Soyuz T-3

Soyuz-U

Soviet Space Program

Launch Status
Success

Crew

Leonid Kizim

Leonid Kizim

Commander

Status: Deceased
8/5/1941 - 6/14/2010
Nationality: Russian
Type: Government
Agency: Russian Federal Space Agency (ROSCOSMOS)

Leonid Denisovich Kizim (Кизим Леонид Денисович) (August 5, 1941 – June 14, 2010) was a Soviet cosmonaut.

He was selected as a cosmonaut on October 23, 1965. Kizim flew as Commander on Soyuz T-3, Soyuz T-10 and Soyuz T-15, and also served as backup commander for Soyuz T-2. All together he spent 374 days 17 hours 56 minutes in space. On Soyuz T-15, he was part of the only crew to visit two space stations on one spaceflight (Mir and Salyut 7).

Gennadi Strekalov

Gennadi Strekalov

Research Cosmonaut

Status: Deceased
10/26/1940 - 12/25/2004
Nationality: Russian
Type: Government
Agency: Russian Federal Space Agency (ROSCOSMOS)

Gennadi Mikhailovich Strekalov (Russian: Генна́дий Миха́йлович Стрека́лов; October 26, 1940 – December 25, 2004) was an engineer, cosmonaut, and administrator at Russian aerospace firm RSC Energia. He flew into space five times and lived aboard the Salyut-6, Salyut-7, and Mir space stations, spending over 268 days in space. The catastrophic explosion of a Soyuz rocket in 1983 led to him being one of only two people to use a launch escape system.

Oleg Grigoryevich Makarov

Oleg Grigoryevich Makarov

Flight Engineer

Status: Deceased
1/6/1933 - 5/28/2003
Nationality: Russian
Type: Government
Agency: Russian Federal Space Agency (ROSCOSMOS)

Oleg Grigoryevich Makarov (Russian: Оле́г Григо́рьевич Мака́ров) (6 January 1933 – 28 May 2003) was a Soviet cosmonaut.
He was originally part of the Soviet lunar program and was training with Aleksei Leonov for the first manned circumlunar flight. After the success of Apollo 8, however, the flight was cancelled.

His first spaceflight was Soyuz 12 in 1973, a test flight to check the changes made to the Soyuz spacecraft after the Soyuz 11 disaster. His second flight was the abortive Soyuz 18a that made an emergency landing in the Altay Mountains, 21 minutes after launch. With his third launch on Soyuz 27 he flew to space station Salyut 6 and landed five days later with the Soyuz 26 spacecraft. His last mission was Soyuz T-3, during which several repairs on Salyut 6 were done. He also served on the backup crews for Soyuz 17 and Soyuz T-2. Altogether he spent 20 days, 17 hours, and 44 minutes in space.

Mission

Soyuz T-3

Type: Human Exploration

Soyuz T-3 was the 13th mission to visit the Salyut 6 space station. It was the first Soyuz spacecraft since 1971 that carried three cosmonauts. The mission began on November 27, 1980, 14:18:28 UTC, launching Commander Leonid Kizim, Flight Engineer Oleg Makarov and Research Cosmonaut Gennady Strekalov into orbit. They docked with the station the next day. During their 11-day stay on the station, crew was busy with overhauling and maintenance work on the station, and also carried out usual experiments. The mission concluded with a safe landing back on Earth on December 10, 1980, 09:26:10 UTC.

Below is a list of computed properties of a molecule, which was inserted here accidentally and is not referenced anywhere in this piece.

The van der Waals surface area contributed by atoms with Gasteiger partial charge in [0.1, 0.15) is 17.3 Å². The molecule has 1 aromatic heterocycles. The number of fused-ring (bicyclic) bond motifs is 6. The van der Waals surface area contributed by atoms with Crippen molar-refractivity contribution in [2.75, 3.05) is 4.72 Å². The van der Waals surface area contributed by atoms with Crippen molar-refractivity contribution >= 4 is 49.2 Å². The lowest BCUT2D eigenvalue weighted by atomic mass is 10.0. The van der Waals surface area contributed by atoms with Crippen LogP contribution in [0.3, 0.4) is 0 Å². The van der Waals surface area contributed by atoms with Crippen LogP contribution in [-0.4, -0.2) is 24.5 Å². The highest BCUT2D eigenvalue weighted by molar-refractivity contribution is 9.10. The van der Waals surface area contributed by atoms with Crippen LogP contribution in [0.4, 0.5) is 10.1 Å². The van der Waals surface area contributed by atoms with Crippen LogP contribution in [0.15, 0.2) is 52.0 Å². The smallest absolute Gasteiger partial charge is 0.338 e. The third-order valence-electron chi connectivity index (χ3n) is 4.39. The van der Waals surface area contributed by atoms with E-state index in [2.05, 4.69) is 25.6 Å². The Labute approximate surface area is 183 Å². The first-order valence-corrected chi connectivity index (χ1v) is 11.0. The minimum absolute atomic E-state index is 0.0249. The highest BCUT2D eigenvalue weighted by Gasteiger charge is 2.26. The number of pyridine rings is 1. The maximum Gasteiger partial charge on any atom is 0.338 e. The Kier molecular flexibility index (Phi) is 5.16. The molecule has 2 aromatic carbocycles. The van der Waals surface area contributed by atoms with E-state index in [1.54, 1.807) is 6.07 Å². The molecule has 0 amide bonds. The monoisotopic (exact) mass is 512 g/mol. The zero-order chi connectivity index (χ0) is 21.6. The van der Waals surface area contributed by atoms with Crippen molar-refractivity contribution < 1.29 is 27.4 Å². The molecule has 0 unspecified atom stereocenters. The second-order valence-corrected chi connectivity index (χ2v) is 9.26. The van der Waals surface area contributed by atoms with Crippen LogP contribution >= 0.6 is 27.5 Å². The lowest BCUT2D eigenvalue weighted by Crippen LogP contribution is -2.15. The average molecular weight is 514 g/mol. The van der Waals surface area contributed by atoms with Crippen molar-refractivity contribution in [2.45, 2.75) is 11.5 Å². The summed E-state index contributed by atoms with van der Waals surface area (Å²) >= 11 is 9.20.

Location

1/5

Baikonur Cosmodrome, Republic of Kazakhstan

465 launches have been at this location.

1/5, Baikonur Cosmodrome, Republic of Kazakhstan

Rocket

Soyuz U

Length: 51.1 meters
Diameter: 2.95 meters
First Launched: December 5, 2020

The Soyuz U rocket has been launched a total of 166 times with 163 successful and 3 failed launches.

Agency

Soviet Space Program

Type: Government
Abbreviation: CCCP
Administration:
Founded: 1931
Launchers:
Spacecraft:
Country: RUS

The Soviet space program, was the national space program of the Union of Soviet Socialist Republics (USSR) actived from 1930s until disintegration of the Soviet Union in 1991.

The Soviet Union's space program was mainly based on the cosmonautic exploration of space and the development of the expandable launch vehicles, which had been split between many design bureaus competing against each other. Over its 60-years of history, the Russian program was responsible for a number of pioneering feats and accomplishments in the human space flight, including the first intercontinental ballistic missile (R-7), first satellite (Sputnik 1), first animal in Earth orbit (the dog Laika on Sputnik 2), first human in space and Earth orbit (cosmonaut Yuri Gagarin on Vostok 1), first woman in space and Earth orbit (cosmonaut Valentina Tereshkova on Vostok 6), first spacewalk (cosmonaut Alexei Leonov on Voskhod 2), first Moon impact (Luna 2), first image of the far side of the Moon (Luna 3) and unmanned lunar soft landing (Luna 9), first space rover (Lunokhod 1), first sample of lunar soil automatically extracted and brought to Earth (Luna 16), and first space station (Salyut 1). Further notable records included the first interplanetary probes: Venera 1 and Mars 1 to fly by Venus and Mars, respectively, Venera 3 and Mars 2 to impact the respective planet surface, and Venera 7 and Mars 3 to make soft landings on these planets.

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